Eight games into the season, the Wild has won more times than it's lost.
But that doesn't mean the team has been at its best.
"We haven't really played great all season, honestly," alternate captain Marcus Foligno said. "I don't think we've played our game yet. There's little spurts of it where we have five wins because of it. But I don't think we're really at our game just yet."
After debuting 4-0, the Wild fell closer to equilibrium (5-3) during its recent road trip when it dropped two out of three games and three out of four overall.
This slide coincided with a rash of roster turnover, adversity that the Wild will have to keep navigating as it searches for improvement.
"We just have to be those calming presences out there," goaltender Cam Talbot said of the team's veterans. "Sometimes you just have to settle it down and not force plays, just make the simple play, and when we're doing that, more often than not we're having success.
"If our veteran guys are playing the right way, the young guys see it and they're going to follow suit."
As the Wild's experience took a hit last week, the team's youth grew in population.
Mats Zuccarello remains sidelined by COVID-19; same with Rem Pitlick. Jordan Greenway is on injured reserve with a lower-body injury, and Alex Goligoski is dealing with an upper-body injury that's expected to make him unavailable for a week or two.
Since these absences started to roll in, the Wild has called up five players from the minors. Over the past two losses, a pair of 4-1 setbacks to Seattle and Colorado, three rookies have made their NHL debuts. And while changes like these can affect the cohesiveness of the lineup, Foligno and Talbot praised the newcomers.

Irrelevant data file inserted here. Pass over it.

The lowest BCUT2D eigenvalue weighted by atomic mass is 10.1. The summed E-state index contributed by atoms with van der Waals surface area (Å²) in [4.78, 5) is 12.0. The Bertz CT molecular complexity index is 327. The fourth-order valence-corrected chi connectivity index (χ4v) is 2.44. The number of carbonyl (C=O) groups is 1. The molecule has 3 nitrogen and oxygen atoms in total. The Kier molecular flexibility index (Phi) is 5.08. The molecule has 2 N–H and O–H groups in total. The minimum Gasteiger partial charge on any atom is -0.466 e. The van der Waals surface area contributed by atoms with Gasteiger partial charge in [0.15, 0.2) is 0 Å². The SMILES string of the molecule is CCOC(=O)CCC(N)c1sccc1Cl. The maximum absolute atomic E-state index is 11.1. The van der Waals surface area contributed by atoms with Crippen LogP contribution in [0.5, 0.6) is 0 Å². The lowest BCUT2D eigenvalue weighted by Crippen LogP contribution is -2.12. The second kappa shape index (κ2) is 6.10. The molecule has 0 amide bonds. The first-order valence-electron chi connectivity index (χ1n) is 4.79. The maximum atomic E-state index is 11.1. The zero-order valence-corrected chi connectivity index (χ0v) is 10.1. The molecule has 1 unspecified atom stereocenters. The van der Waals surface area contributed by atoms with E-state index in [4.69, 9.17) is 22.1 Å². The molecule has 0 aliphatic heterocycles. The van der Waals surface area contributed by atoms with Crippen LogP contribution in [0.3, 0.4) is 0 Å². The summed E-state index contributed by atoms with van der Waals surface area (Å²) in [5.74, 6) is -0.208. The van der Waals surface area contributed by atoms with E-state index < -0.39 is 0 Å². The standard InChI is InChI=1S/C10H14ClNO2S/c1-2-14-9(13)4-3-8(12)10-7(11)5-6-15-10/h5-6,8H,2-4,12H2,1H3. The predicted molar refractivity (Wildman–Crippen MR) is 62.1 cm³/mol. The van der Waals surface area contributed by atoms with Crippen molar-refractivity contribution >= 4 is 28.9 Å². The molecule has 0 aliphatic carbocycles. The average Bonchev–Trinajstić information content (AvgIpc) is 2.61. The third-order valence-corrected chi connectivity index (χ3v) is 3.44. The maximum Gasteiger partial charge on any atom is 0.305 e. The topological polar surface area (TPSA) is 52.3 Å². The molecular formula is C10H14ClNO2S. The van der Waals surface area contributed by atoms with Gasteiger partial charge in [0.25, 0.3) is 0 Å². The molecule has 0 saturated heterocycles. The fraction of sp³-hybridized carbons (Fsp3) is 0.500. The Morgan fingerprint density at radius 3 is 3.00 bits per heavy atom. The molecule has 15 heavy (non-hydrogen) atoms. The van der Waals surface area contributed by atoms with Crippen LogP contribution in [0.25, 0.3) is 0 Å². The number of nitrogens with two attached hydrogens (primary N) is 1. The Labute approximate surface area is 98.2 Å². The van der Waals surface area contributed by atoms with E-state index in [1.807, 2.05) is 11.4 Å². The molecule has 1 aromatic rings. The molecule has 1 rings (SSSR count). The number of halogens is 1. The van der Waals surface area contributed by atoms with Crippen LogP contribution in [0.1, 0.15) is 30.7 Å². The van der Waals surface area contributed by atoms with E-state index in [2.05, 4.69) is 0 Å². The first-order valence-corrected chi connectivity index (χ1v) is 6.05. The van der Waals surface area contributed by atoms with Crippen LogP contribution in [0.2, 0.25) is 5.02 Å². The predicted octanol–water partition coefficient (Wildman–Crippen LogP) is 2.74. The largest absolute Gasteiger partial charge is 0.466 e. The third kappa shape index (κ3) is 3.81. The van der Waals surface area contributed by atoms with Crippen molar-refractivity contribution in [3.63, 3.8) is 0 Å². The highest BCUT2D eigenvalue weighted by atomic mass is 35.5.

Foligno actually said he was disappointed in the Wild's leadership group when asked about the core stabilizing the team.
"We've got so many guys coming in and out of the lineup right now," Talbot said. "It's hard to find that chemistry right now. Everybody's playing with somebody different night in, night out. Give those young guys credit. They've come in and given us valuable minutes, and they haven't hurt us. They've come in and played extremely hard."
What could ease the transition is a boost from the team's go-to players.
"We just need to find a couple more goals every game," coach Dean Evason said.
Kirill Kaprizov still hasn't scored this season, and Kevin Fiala has just one goal. Both have combined for eight assists, with Fiala mired in a five-game pointless skid and Kaprizov boasting only one helper in that span.
"They still get looks," said Foligno, who's tied for second on the Wild in points with six. "I just think when that happens, you just need work ethic. I think sometimes cuteness is in their game a little bit, but they're hard workers. They just need to understand they feed off that stuff when they win battles."
More offense is just one key to unlocking the Wild's identity, though. The Wild is one of the most penalized teams in the NHL and has put the opposition on the power play at least three times every game. Many infractions are trips and hooks.
"We have to be a smart team, stick-wise [and] penalty-wise," Foligno said.
The chance for the Wild to make those strides and realize its potential continues this week, starting Tuesday at Xcel Energy Center against Ottawa.
"You never want to lose two in a row. You definitely don't want to lose three," Talbot said. "We'll go back home, regroup, have our fans behind us again and hopefully come out there and play one of our best games of the year so far."